Nitu Ghanghas, And Saweety Boora Are The New World Boxing Champions!

At the ongoing IBA Women’s World Boxing Championships, in 2023. Golden girls, Nitu Ghanghas, and Saweety Boora clinched the gold medal in their respective categories,

India had a field day at the ongoing IBA Women’s World Boxing Championships, in 2023. Golden girls, Nitu Ghanghas, and Saweety Boora clinched the gold medal in their respective categories, thereby winning both the finals scheduled for the day.

Organized by the International Boxing Association, this year is the 13th edition of the championships, being held in New Delhi from 15th to 26th March 2023. Both the girls have been Commonwealth Gold medallists.

Final 1: Nitu Ghanghas in 45-48 kg category

Nitu Ghanghas

Image source: IBA

On Saturday evening, Nitu Ghanghas defeated Mongolia’s Lutsaikhan Altantsetseg, to clinch the gold in the 45-48 kg category finals, the first one for the home team in this edition of the tournament. Here, it is worth mentioning that while the former is a two-time world youth champion, the latter happens to be a two-time Asian Championship bronze medallist.

It was reported that Nitu’s approach since the opening round has been that of attack. Though Altantsetseg retaliation in the second round did unsettle the Indian champ on a couple of occasions, she fought back to win the round with a score of 3:2.

In the final round, Ghanghas kept up her attacking tactics and received a yellow card. Minutes later, her opponent, who was desperate to get back into the contest, received one too. However, the former’s aggressive attitude helped her to retain power in the game. The judges unanimously voted every round in her favour, and she was declared the winner.

Nitu Ghanghas’s journey in the entire tournament was smooth sailing while securing three Referee Stops Contest (RSC) wins*.

She faced Kazakhstan’s Alua Balkibekova in the semi-finals. Alua had defeated Nitu in the quarter-finals of the same tournament last year, thereby ending her journey there. But this year, Ghanghas avenged her defeat by putting up a tough fight and made her way to the finals.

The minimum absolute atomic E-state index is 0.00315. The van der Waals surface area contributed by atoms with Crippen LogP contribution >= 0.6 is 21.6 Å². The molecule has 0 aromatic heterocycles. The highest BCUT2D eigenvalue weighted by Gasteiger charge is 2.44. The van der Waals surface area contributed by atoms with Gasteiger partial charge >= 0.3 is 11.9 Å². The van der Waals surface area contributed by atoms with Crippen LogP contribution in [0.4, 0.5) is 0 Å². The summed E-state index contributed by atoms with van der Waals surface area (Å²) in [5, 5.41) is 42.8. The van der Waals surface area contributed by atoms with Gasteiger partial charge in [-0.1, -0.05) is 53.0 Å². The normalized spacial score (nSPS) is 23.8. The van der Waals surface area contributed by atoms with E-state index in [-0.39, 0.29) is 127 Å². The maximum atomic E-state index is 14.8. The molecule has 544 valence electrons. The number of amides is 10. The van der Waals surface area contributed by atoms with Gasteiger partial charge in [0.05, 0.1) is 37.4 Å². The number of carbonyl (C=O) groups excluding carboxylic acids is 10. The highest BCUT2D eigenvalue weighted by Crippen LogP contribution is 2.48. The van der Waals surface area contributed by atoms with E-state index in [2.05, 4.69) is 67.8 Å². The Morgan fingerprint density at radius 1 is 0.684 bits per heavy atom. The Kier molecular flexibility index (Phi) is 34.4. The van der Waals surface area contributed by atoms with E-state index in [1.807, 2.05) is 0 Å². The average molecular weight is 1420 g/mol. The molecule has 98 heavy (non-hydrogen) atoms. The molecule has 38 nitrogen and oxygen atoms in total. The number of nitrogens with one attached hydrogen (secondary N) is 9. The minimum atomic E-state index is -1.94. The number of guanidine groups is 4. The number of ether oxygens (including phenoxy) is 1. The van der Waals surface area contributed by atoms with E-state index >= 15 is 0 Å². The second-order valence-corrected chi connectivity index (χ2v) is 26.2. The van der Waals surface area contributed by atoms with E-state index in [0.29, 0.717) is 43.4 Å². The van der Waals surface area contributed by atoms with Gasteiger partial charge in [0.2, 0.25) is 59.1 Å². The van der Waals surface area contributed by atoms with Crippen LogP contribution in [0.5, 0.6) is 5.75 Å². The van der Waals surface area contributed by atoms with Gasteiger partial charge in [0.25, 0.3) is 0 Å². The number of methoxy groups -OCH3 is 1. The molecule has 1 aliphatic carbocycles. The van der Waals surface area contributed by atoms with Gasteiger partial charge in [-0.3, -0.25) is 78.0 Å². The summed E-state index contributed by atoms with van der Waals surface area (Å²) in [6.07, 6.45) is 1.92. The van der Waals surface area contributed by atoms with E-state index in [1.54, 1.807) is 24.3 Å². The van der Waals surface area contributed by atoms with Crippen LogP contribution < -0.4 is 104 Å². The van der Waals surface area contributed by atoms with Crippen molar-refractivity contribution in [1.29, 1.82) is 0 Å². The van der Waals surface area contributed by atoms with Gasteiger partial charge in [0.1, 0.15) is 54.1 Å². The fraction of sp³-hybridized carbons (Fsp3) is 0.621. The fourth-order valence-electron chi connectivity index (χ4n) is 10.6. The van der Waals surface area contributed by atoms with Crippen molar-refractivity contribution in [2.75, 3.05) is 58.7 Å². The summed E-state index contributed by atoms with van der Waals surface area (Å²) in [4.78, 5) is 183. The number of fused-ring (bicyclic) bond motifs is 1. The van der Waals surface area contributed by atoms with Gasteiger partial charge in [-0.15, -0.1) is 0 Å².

Final 2: Saweety Boora in 75-81 kg category

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Image source: IBA

Boora defeated China’s Wang Lina in the 75-81 kg category to give India its second gold of the tournament, on Saturday evening. The former had secured the silver medal in the World championships, 9 years earlier, while the latter was the champion of the 2018 edition.

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The second final was a bit different from the first one. India started the first 2 rounds with caution, and held onto her stance for a minute straight before attacking her opponent.

She won them with a 3-2 score. The third round witnessed Wang retaliating, but Boora surprised her with a last-minute throttle to claim the round, and subsequently the gold medal.

The golden girls

Image source: IBA

Boxing has always been the display of not just power, but also calm, strength, and tactics. It’s so much more than just random punches. Nitu Ghanghas and Saweety Boora became the sixth, and seventh, Indian female players to clinch the title of the World Champion.

Their names get added to the list of eminent people like Mary Kom (6 times World Champion- 2002, 2005, 2006, 2008, 2010, 2018), Sarita Devi (2006), Jenny RL (2006), Lekha KC (2006), Nikhat Zareen (2022).

On the final day of the tournament, two Indian girls are scheduled to take on their opponents in two different categories.

Nikhat Zareen (50 kg), the defending champion, will take on Vietnam’s Nguyen Thi Tam, a two-times Asian Championship gold medallist.

On the other hand, Lovlina Borgohain (75 kg) is scheduled to take on two-time Commonwealth medallist, Australia’s Caitlin Parker.

*What are RSC wins, you ask?

Referee Stop Contests literally means that the referee stops the contest. This happens when the referee stops the round because the player is too gravely injured, or is at risk, and is not in the state to defend themselves. The point, in such a case, is awarded to the opponent.

Image source: IBA photo gallery, edited on CanvaPro

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Akankha Basu Roy

The author is a Gen-Z kid who resorts to writing to vent out about the problematic ways of the world. Having majored in Theatre, English, and Psychology, I take a guilty pleasure in complex read more...

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